Time to buy back into the stock market?
A couple of weeks ago, financial commentator Greg Heberlein said it was time for a stock market correction. Sure enough, we've seen the market drop, spurred on by events in the Middle East and the earthquake, tsunami and nuclear crisis in Japan.
Is it time to buy back in? One never knows for sure, but on this week's Money Matters, Greg tells me what to watch for.
The bottom of the correction, 5 to 15 percent down, often is not reached until maximum pain occurs. Those hanging on the longest start to capitulate, fearful a bear market is around the corner. That’s when the savvy investors start getting back in.
But how do you know when that turn comes? You see violent swings one way or the other, tricking you into thinking the end has occurred when sometimes it is only temporary. Here’s one strategy:
Do your research, pick your stocks and/or mutual funds to invest in.
In troubling times, conservative, dividend-paying stocks are an excellent way to start. Smaller companies with prospects for much bigger advances may be appealing, but carry the greater chance of disappointment.
Those who want to get back in the market, or those just starting out, may discover the best alternative is a mutual fund. Such large pools of stock insulate you from making bad individual stock choices. The best way to do that is to buy a Standard & Poor’s 500 index mutual fund. The S&P 500 fund gives you instant diversity. The 500 represent 75 percent of the value of all U.S. stocks. You are buying the market.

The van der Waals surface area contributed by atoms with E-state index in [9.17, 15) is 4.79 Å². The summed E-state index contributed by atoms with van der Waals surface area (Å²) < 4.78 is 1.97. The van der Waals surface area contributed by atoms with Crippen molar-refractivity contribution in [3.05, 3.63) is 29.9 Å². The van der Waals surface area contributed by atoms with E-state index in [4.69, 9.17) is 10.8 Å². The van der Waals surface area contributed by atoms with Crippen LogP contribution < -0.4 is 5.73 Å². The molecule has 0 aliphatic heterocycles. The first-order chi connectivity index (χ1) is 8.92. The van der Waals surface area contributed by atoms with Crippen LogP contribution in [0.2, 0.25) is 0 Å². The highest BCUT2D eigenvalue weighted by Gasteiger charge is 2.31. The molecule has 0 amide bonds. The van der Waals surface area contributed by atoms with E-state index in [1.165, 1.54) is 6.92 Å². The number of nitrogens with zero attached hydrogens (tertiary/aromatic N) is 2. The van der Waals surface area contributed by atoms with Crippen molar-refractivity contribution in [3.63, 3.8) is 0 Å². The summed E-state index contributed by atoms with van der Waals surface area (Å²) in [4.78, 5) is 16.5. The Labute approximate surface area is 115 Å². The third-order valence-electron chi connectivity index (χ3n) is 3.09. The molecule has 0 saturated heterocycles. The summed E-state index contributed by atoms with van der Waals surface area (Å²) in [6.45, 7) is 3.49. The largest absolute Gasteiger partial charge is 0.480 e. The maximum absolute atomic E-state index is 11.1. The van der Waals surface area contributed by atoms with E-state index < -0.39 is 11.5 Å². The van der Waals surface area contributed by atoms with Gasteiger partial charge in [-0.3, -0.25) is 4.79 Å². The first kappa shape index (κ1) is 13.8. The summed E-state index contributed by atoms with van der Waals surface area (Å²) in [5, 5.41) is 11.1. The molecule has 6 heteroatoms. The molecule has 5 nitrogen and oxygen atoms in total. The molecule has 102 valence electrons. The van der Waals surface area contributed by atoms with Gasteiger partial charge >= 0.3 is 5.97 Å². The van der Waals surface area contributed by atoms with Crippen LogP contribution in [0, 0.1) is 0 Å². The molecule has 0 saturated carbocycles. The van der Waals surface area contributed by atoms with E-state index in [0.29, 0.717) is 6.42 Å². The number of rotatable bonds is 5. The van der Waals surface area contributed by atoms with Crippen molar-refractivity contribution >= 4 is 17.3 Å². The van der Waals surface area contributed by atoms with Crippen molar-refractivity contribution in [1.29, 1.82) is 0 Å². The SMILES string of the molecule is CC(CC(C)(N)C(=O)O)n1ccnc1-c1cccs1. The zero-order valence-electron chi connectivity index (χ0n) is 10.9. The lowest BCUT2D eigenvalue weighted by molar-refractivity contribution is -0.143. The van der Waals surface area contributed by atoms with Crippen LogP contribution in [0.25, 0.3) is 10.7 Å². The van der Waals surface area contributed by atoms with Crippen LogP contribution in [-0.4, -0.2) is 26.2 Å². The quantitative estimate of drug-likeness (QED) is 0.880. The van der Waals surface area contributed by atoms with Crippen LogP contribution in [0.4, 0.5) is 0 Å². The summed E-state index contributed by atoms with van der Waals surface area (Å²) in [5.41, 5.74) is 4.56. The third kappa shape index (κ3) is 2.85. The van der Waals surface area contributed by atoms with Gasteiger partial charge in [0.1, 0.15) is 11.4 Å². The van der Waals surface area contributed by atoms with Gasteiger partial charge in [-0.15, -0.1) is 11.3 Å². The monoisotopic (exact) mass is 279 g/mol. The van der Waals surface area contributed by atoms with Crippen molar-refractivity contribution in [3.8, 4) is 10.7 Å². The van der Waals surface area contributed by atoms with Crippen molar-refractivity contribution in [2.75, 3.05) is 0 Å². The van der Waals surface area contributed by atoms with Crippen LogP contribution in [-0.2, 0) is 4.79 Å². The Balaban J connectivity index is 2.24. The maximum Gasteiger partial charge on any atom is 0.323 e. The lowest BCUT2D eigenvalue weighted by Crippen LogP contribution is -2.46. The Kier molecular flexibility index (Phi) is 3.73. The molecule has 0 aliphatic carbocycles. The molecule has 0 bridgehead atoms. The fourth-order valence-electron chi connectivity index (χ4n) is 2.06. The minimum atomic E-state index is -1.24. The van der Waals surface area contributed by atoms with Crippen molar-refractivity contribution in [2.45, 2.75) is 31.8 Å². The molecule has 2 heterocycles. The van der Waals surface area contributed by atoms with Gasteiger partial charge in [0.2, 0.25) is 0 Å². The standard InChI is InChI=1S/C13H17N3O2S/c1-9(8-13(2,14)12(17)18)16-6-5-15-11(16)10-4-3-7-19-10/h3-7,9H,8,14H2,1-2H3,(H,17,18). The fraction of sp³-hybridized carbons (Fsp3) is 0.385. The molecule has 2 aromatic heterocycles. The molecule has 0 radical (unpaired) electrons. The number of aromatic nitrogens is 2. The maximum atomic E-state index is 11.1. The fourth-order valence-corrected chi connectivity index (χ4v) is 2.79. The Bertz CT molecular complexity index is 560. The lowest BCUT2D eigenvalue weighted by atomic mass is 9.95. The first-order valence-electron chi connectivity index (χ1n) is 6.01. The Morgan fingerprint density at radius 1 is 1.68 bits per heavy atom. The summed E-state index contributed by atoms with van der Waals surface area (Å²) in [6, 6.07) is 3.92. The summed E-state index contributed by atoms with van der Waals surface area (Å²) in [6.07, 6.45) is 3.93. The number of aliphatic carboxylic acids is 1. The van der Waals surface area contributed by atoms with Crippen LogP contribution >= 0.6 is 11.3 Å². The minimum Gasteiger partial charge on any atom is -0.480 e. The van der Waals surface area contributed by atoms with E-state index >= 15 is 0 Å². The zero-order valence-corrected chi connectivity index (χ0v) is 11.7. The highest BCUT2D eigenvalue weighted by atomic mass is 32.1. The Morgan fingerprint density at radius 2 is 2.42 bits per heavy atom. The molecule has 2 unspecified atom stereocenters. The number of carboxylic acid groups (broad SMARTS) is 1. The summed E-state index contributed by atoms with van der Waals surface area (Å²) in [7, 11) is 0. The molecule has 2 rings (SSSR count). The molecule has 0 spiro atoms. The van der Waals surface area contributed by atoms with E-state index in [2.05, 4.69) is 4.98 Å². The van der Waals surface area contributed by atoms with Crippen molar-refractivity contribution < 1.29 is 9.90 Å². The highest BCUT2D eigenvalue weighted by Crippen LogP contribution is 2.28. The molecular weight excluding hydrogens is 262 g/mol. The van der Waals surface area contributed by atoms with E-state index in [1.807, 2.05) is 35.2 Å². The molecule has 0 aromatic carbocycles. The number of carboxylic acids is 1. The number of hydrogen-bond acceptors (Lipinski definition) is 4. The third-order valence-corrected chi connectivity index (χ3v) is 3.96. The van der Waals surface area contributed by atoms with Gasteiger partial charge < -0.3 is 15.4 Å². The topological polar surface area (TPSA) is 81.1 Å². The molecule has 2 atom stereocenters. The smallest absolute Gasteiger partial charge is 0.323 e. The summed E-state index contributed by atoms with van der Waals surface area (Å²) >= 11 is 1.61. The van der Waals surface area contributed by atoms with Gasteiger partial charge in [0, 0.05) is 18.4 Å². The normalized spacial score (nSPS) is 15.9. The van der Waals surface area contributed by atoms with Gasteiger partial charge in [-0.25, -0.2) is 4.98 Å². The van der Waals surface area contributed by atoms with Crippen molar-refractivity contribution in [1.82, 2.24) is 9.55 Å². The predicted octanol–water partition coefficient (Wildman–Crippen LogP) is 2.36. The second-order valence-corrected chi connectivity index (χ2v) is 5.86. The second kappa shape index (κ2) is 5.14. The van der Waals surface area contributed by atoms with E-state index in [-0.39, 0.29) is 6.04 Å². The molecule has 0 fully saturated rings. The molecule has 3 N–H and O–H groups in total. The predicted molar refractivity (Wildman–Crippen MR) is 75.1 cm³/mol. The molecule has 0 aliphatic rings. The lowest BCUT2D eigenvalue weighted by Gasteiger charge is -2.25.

Divide your money into thirds or fourths and plan to buy in increments.
Pick a point - 5 percent? 10 percent? - above the lowest price. When your stock has rebounded that much, put a quarter or a third of your money in. When it moves up another increment, put in another quarter or third. That smooths your way in and helps avoid a big loss if the market gives you a despicable head-fake.
Five or ten percent?
The daring may go with 5. More conservative investors will pick 10. An option would be to wait for the first 10%, then add as your stocks or mutual funds gain in 5% increments. Most brokerages make this easy by allowing you to set buy points, so you are alerted either when you reach the point or are automatically reinvested.
Is this is too conservative?
After all, the biggest moves often come at the beginning of the uptick. But consider this: The stock market recently completed a 90 percent run-up in less than two years. If you missed the first 10%, would you be sorry to see your portfolio climb only half of that, or three-quarters?